The tension running through Tau’s book is in the compromise I feel he attempts to strike between acknowledging the national security utility of a surveillance state while describing how the U.S. has abdicated the standards of privacy and freedom it has long claimed are foundational rights. His reporting often reads as an understandable combination of awe and disgust. The U.S. has, it seems, slid in the direction of the kinds of authoritarian states its administration routinely criticizes. But Tau is right to clarify in the book’s epilogue that the U.S. is not, for example, China, separated from the standards of the latter by “a thin membrane of laws, norms, social capital, and — perhaps most of all — a lingering culture of discomfort” with concentrated state power. However, the preceding chapters of the book show questions about power do not fully extend into the private sector, where there has long been pride in the scale and global reach of U.S. businesses but concern about their influence. Tau’s reporting shows how U.S. privacy standards have been exported worldwide. For a more pedestrian example, consider the frequent praise–complaint sandwiches of Amazon, Meta, Starbucks, and Walmart, to throw a few names out there.

Corporate self-governance is an entirely inadequate response. Just about every data broker and intermediary from Tau’s writing which I looked up promised it was “privacy-first” or used similar language. Every business insists in marketing literature it is concerned about privacy and says they ensure they are careful about how they collect and use information, and they have been doing so for decades — yet here we are. Entire industries have been built on the backs of tissue-thin user consent and a flexible definition of “privacy”.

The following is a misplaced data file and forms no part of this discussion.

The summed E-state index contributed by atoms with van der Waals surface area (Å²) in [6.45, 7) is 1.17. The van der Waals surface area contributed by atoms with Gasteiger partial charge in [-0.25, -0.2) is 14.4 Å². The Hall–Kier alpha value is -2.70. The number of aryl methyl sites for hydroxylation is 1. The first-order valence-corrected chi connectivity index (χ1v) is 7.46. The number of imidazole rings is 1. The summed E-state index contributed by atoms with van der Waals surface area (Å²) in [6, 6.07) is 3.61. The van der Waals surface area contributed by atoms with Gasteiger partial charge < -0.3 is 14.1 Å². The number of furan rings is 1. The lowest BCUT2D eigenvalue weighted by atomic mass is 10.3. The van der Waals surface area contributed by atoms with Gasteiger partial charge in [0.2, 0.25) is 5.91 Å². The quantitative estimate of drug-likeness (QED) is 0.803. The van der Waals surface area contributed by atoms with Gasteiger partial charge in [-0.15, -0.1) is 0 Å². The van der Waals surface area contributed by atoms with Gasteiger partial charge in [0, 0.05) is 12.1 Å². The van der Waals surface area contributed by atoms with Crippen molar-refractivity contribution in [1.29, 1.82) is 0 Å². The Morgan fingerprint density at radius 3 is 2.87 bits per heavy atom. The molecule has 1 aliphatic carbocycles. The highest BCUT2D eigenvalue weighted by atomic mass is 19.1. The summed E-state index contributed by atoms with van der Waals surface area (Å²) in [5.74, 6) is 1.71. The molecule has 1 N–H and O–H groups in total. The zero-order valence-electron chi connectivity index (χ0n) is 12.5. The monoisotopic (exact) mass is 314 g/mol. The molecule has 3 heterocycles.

When polled, people say they are concerned about how corporations and the government collect and use data. Still, when lawmakers mandate choices for users about their data collection preferences, the results do not appear to show a society that cares about personal privacy.

In response to the E.U.’s General Data Privacy Regulation, websites decided they wanted to continue collecting and sharing loads of data with advertisers, so they created the now-ubiquitous cookie consent sheet. The GPDR does not explicitly mandate this mechanism and many remain non-compliant with the rules and intention of the law, but they are a particularly common form of user consent. However, if you arrive at a website and it asks you whether you are okay with it sharing your personal data with hundreds of ad tech firms, are you providing meaningful consent with a single button click? Hardly.

Similarly, something like 10–40% of iOS users agree to allow apps to track them. In the E.U., the cost of opting out of Meta’s tracking will be €6–10 per month which, I assume, few people will pay.

All of these examples illustrate how inadequately we assess cost, utility, and risk. It is tempting to think of this as a personal responsibility issue akin to cigarette smoking but, as we are so often reminded, none of this data is particularly valuable in isolation — it must be aggregated in vast amounts. It is therefore much more like an environmental problem.

As with global warming, exposé after exposé after exposé is written about how our failure to act has produced extraordinary consequences. All of the technologies powering targeted advertising have enabled grotesque and pervasive surveillance as Tau documents so thoroughly. Yet these are abstract concerns compared to a fee to use Instagram, or the prospect of reading hundreds of privacy policies with a lawyer and negotiating each of them so that one may have a smidge of control over their private information.

There are technical answers to many of these concerns, and there are also policy answers. There is no reason both should not be used.

I have become increasingly convinced the best legal solution is one which creates a framework limiting the scope of data collection, restricting it to only that which is necessary to perform user-selected tasks, and preventing mass retention of bulk data. Above all, users should not be able to choose a model that puts them in obvious future peril. Many of you probably live in a society where so much is subject to consumer choice. What I wrote sounds pretty drastic, but it is not. If anything, it is substantially less radical than the status quo that permits such expansive surveillance on the basis that we “agreed” to it.